Moderator Michael Tay, executive director of Russia-Singapore Business Forum Organising Council, explained that Mr Lee had a fall on Monday.

    Mr Lee looked well and he took questions from the floor.

    Kicking off the session, Mr Tay asked about Russia's growth over the next decade.

    Mr Lee said Russia's challenge was to develop its pool of entrepreneurs, just like Singapore.

    He said: "We're trying to do that. But we are hampered by culture. We're largely Chinese and Indians. And both Chinese and Indians, the best go into government, (they) don't go into enterprise.

    "The economy can be structured to allow enterprise, but enterprise itself must be done by entrepreneurs - people who say, 'ah yes, I will make that into a money-making venture'. And they do. It happens in America, it can happen here.

    "The trouble with us is, Singapore is small. So when we discover something, we have to go to Silicon Valley to get extra talent to join us, whereupon they know what we're doing, and they improve on it, and beat us. So it's a tough fight. But slowly we'll climb up the technology ladder; there's no other way."

    During the dialogue, Mr Lee was also asked about his most important lesson as a leader of Singapore, to which he said for Singapore to work, the system must be kept incorruptible, meritocratic and efficient.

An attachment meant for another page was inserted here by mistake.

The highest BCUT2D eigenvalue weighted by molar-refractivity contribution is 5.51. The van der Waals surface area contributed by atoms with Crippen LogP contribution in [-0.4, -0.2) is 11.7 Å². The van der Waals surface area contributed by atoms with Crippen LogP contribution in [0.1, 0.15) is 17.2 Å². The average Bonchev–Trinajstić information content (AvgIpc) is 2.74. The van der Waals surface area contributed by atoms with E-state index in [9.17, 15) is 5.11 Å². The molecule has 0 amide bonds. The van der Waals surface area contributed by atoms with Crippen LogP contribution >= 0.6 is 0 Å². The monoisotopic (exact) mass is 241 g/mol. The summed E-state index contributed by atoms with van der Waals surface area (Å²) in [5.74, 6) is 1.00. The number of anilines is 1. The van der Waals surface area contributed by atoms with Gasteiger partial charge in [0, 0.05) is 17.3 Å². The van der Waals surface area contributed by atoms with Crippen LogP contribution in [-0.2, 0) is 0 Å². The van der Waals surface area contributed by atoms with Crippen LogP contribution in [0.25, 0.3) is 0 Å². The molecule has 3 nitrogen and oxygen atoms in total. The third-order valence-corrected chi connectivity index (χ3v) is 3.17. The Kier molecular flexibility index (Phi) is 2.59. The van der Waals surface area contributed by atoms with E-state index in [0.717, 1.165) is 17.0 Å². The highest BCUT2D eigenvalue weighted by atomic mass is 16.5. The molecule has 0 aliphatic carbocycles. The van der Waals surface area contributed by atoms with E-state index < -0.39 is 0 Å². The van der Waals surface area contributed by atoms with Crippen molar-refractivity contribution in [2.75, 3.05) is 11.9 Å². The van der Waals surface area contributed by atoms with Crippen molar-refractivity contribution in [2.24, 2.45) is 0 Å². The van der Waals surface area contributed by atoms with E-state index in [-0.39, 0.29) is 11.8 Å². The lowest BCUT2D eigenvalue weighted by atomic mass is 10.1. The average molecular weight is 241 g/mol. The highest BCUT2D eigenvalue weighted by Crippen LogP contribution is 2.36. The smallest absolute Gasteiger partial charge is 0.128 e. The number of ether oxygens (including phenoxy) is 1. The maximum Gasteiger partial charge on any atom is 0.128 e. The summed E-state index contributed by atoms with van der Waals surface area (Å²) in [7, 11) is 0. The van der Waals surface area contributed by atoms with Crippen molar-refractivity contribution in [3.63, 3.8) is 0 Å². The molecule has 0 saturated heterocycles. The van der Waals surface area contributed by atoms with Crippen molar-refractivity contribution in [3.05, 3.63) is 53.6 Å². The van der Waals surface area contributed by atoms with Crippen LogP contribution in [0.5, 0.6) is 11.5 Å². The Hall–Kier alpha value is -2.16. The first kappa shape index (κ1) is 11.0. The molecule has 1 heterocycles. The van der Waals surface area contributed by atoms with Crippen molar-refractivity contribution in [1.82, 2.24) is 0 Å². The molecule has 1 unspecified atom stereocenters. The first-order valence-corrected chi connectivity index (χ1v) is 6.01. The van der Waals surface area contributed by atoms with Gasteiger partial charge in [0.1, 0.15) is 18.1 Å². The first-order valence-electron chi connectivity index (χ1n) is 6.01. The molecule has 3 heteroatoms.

And it was these traits that moved the country from being a purely Asian one in the two, three decades after independence to an increasingly cosmopolitan one, he said.

    The hour-long session also saw questions on Sino-Japan relations, as well as the future growth trajectories of countries like Brazil, China, India and Russia.

    There were some lighter moments too.

    "MM, are you happy?" asked Mr Tay.

    "Sometimes, not all the time. A person who is happy all the time, I think, won't make much progress," replied Mr Lee.

    The annual forum marks growing economic ties between Russia and Singapore.

    Political relations are getting warmer too.

    On Tuesday afternoon, Russian Deputy Chairman Sergey Sobyanin met Prime Minister Lee Hsien Loong at the Istana.

    Mr Sobyanin is in Singapore for the inaugural meeting of the Russia-Singapore Inter-Governmental Commission, a high-level grouping whose objective is to foster bilateral trade and investment.

    Mr Sobyanin co-chairs the commission with Senior Minister Goh Chok Tong.

    The next meeting of the commission will take place in Moscow next year.

  15. #2922
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    Default MediaCorp TV to broadcast "live" key events of Commonwealth Games

    Channel NewsAsia
    28 September 2010 1808 hrs

    SINGAPORE: MediaCorp TV will broadcast "live" key events of the Delhi 2010 Commonwealth Games which will be held from 3-14 October.